There is no random sampling in , although an initial random shuffling of samples can be performed to remove any ordering that may exist. Let be the size of the mini-batch at iteration , that is . We simply take to be the first indices, that is . Thus corresponds to . Let be the number of iterations of before terminating. We use as stopping criterion that no assignments change on the full training set, although this is not important and can be modified.
3.1 One sample, one vote : modifying cumulative sums to prevent duplicity
In , a sample used times makes contributions to one or more centroids, through line 6 of Alg. 4. Due to the extreme and systematic difference in the number of times samples are used with nested mini-batches, it is necessary to curtail any potential bias that duplicitous contribution may incur. To this end, we only alow a sample’s most recent assignment to contribute to centroids. This is done by removing old assignments before samples are reused, shown on lines 15 and 16 of Alg. 5.
3.2 Finding the sweet spot : balancing premature fine-tuning with redundancy
We now discuss how to sensibly select mini-batch size , where recall that the sample indices of the mini-batch at iteration are . The only constraint imposed so far is that for , that is that does not decrease. We consider two extreme schemes to illustrate the importance of finding a scheme where grows neither too rapidly nor too slowly.
The first extreme scheme is for . This is just a return to full batch -means, and thus redundancy is a problem, particularly at early iterations. The second extreme scheme, where grows very slowly, is the following: if any assignment changes at iteration , then , otherwise . The problem with this second scheme is that computation may be wasted in finding centroids which accurately minimise the energy estimated on unrepresentative subsets of the full training set. This is what we refer to as premature fine-tuning.
To develop a scheme which balances redundancy and premature fine-tuning, we need to find sensible definitions for these terms. A first attempt might be to define them in terms of energy (1), as this is ultimately what we wish to minimise. Redundancy would correspond to a slow decrease in energy caused by long iteration times, and premature fine-tuning would correspond to approaching a local minimum of a poor proxy for (1). A difficulty with an energy based approach is that we do not want to compute (1) at each iteration and there is no clear way to quantify the underestimation of (1) using a mini-batch. We instead consider definitions based on centroid statistics.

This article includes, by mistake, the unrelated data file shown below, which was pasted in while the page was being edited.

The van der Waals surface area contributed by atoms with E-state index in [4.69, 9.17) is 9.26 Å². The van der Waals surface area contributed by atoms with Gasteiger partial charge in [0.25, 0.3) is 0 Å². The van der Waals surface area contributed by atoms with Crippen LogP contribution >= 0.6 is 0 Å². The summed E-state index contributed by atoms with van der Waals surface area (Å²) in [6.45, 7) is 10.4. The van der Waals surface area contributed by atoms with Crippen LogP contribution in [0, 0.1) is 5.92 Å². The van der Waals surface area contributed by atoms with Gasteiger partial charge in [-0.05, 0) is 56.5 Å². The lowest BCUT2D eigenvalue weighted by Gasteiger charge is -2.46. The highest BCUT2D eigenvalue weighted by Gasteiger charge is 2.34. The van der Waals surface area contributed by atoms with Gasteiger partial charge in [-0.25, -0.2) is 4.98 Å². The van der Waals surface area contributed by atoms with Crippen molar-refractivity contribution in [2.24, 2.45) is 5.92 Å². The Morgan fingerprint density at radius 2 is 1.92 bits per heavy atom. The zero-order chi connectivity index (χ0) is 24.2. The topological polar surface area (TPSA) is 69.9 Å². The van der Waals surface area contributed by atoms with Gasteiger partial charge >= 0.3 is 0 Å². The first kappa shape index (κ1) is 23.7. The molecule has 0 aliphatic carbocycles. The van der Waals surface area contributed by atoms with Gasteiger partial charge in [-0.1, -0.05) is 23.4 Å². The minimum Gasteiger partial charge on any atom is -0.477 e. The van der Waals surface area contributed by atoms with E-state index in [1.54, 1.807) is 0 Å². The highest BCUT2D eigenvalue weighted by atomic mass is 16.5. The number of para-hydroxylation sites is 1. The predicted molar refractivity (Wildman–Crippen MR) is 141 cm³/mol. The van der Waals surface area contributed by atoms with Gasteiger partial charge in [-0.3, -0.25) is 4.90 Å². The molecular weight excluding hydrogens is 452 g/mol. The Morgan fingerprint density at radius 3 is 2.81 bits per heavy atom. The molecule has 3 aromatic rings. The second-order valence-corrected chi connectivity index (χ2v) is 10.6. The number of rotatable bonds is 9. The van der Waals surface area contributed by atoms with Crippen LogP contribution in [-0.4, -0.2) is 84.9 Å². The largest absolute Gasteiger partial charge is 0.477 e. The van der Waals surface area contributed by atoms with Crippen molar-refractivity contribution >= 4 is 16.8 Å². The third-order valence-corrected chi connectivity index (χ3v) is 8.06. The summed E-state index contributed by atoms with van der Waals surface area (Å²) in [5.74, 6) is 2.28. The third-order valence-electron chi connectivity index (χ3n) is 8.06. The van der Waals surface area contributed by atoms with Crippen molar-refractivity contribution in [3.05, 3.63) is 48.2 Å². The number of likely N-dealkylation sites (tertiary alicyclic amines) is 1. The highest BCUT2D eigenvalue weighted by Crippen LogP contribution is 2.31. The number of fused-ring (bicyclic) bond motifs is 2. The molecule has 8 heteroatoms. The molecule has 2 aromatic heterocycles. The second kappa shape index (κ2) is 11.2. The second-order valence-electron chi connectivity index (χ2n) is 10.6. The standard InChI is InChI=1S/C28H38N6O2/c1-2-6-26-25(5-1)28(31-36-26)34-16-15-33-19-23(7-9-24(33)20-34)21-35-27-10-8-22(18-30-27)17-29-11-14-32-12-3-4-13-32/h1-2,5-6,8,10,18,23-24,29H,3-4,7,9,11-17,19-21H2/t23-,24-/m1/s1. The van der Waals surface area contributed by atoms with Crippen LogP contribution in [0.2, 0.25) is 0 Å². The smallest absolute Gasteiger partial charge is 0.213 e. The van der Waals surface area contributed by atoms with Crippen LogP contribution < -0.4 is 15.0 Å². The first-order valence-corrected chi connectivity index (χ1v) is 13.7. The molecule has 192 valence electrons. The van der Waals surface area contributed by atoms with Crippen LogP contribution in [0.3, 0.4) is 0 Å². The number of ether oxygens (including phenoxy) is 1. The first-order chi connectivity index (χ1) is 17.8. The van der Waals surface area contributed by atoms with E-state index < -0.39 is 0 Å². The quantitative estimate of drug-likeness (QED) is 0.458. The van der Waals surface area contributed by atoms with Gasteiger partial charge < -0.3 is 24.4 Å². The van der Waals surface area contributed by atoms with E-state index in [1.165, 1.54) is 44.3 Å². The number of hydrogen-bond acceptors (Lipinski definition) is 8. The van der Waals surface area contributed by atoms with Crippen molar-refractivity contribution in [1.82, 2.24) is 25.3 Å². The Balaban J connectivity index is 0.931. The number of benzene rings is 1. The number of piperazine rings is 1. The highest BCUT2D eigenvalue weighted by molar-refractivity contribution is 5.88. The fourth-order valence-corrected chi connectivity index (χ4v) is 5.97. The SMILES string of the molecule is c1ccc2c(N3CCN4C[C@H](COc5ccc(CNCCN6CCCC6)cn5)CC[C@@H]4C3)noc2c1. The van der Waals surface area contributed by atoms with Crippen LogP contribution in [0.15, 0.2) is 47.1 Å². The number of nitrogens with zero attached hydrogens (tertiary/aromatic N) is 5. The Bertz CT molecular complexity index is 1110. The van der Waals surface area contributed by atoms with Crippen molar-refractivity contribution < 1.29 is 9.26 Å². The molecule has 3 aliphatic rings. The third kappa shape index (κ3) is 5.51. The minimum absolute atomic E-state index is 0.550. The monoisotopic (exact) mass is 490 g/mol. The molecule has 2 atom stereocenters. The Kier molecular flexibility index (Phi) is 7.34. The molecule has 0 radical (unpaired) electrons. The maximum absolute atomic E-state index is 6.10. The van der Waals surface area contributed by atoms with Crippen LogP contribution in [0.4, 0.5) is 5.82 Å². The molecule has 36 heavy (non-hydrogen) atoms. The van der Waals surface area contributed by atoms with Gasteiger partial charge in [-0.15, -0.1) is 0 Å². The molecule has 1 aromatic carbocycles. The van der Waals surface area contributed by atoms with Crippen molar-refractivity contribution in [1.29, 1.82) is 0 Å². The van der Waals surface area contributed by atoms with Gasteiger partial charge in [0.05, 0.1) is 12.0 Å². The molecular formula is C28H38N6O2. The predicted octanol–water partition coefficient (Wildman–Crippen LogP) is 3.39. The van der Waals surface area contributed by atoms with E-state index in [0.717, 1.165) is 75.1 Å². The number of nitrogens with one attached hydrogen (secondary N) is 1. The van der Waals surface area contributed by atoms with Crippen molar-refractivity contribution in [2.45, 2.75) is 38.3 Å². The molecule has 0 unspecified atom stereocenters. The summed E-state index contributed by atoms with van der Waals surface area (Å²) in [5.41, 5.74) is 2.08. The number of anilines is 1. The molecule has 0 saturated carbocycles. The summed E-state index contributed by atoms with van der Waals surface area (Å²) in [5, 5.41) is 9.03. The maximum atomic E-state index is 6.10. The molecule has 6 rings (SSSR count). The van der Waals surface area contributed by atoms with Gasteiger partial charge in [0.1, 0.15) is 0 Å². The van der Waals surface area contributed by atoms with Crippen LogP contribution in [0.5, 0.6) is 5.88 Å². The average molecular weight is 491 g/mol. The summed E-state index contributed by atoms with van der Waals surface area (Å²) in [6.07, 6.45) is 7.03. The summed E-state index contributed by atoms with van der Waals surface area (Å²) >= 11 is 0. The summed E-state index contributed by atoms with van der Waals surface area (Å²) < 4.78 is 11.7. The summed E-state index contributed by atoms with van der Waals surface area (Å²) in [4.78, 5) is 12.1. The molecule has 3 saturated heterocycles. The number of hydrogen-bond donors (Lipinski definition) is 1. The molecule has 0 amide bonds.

3.2.1 Balancing intra-cluster standard deviation with centroid displacement
Let denote centroid at iteration , and let be when , so that is the update to using samples . Consider two options, with resulting update , and with update . If,
then it makes little difference if centroid is updated with or , as illustrated in Figure 1, left. Using would therefore be redundant. If on the other hand,
this suggests premature fine-tuning, as illustrated in Figure 1, right. Balancing redundancy and premature fine-tuning thus equates to balancing the terms on the left and right hand sides of (2) and (3). Let us denote by the indices of samples in assigned to cluster . In SM-B we show that the term on the left hand side of (2) and (3) can be estimated by , where
may underestimate as samples have not been used by centroids at iteration , however our goal here is to establish dimensional homogeneity. The right hand sides of (2) and (3) can be estimated by the distance moved by centroid in the preceding iteration, which we denote by . Balancing redundancy and premature fine-tuning thus equates to preventing from getting too large or too small.
It may be that differs significantly between clusters . It is not possible to independently control the number of samples per cluster, and so a joint decision needs to be made by clusters as to whether or not to increase . We choose to make the decision based on the minimum ratio, on line 37 of Alg. 5, as premature fine-tuning is less costly when performed on a small mini-batch, and so it makes sense to allow slowly converging centroids to catch-up with rapidly converging ones.
The decision to use a double-or-nothing scheme for growing the mini-batch is motivated by the fact that drops by a constant factor when the mini-batch doubles in size. A linearly increasing mini-batch would be prone to premature fine-tuning as the mini-batch would not be able to grow rapidly enough.
Starting with an initial mini-batch size , iterates until is above some threshold , at which point mini-batch size increases as , shown on line 37 of Alg. 5. The mini-batch size is guaranteed to eventually reach , as eventually goes to zero. The doubling threshold reflects the relative costs of premature fine-tuning and redundancy.